It’s pouring down rain today. So of course, I went out for a walk in it. = D
I had to go to the Post Office anyway, to get my tax forms. It’s only about 4 blocks away, so it would be ridiculous to walk, no matter how hard it’s raining (and it is raining pretty hard). Besides, I love weather. The more weathery it is, the better. Even though I was soaked before I even made it to the corner, it’s really more about the experience than it is about comfort.
As I was walking, I noticed that all the little birds were sheltering under parked cars. Which got me thinking… isn’t that the kind of place cats would go to get out of the rain too? Presumably, the cats and the birds aren’t under the same cars, sharing some kind of uneasy truce until the weather lets up. So there must be some cars with birds, and some cars with cats. Cat cars and bird cars. How organized, how civil. Maybe the birds can peer across the street at other cars and see cats glaring back at them.
I spent most of the morning programming up a storm. Now that I’m basically done my S.T.A.L.K.E.R. mod (maybe I’ll post a link at some point), I’ve started a new project. This time around, it’s my own game, from scratch.
It might seem strange that after programming all day at work, I’d want to come home and program some more. But the two experiences are totally different. At work, I’m often working within a huge, pre-existing code base, making small additions or fixes. On the other hand, when I work on my own games, I get to start fresh and write everything. It’s like the difference between driving in city traffic compared to roaring down a wide open stretch of highway. I learn different things from those experiences too. At work, I see the solutions that other people have come up with for certain problems, and get to see the results and weigh their merits. On my own projects, I have to come up with solutions for everything myself. I get to decide how everything works, in a much more hands-on, experimental way.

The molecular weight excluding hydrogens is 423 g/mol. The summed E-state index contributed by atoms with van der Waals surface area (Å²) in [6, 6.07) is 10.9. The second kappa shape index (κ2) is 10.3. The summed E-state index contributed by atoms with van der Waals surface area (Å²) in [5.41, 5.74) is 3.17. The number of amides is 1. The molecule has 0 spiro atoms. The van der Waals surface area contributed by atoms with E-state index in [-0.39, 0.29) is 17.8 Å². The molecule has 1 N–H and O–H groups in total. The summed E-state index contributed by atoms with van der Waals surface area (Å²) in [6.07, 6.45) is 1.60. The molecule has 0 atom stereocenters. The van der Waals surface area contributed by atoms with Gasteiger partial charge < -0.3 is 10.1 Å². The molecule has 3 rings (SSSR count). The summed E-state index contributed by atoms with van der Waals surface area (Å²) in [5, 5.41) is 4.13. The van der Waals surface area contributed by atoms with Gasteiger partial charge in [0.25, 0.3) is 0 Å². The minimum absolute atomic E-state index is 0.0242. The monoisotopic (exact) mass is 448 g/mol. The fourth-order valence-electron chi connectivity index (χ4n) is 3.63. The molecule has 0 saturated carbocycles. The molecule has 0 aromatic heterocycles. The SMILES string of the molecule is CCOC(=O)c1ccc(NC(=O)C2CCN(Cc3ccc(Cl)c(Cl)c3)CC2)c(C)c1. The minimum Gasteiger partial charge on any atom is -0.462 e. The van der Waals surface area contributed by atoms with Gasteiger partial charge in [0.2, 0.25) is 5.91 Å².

I like that when I start a project at home, I get to start out by writing reams of code. At work, I seldom create new functions and almost never create new classes. When I start an independent project at home, I might write a dozen classes in a day. Er… sorry for the programmer-speak. But the gist of it is that doing my own thing at home is often a much rawer act of creation, and a lot more satisfying.
Anyway, all of this is in its very early stages. It will be a while before I even have enough going on that I can start posting screenshots and talking about the game. But the important thing is that I’ve started it, things are proceeding at a good pace, and I’m having fun. = ]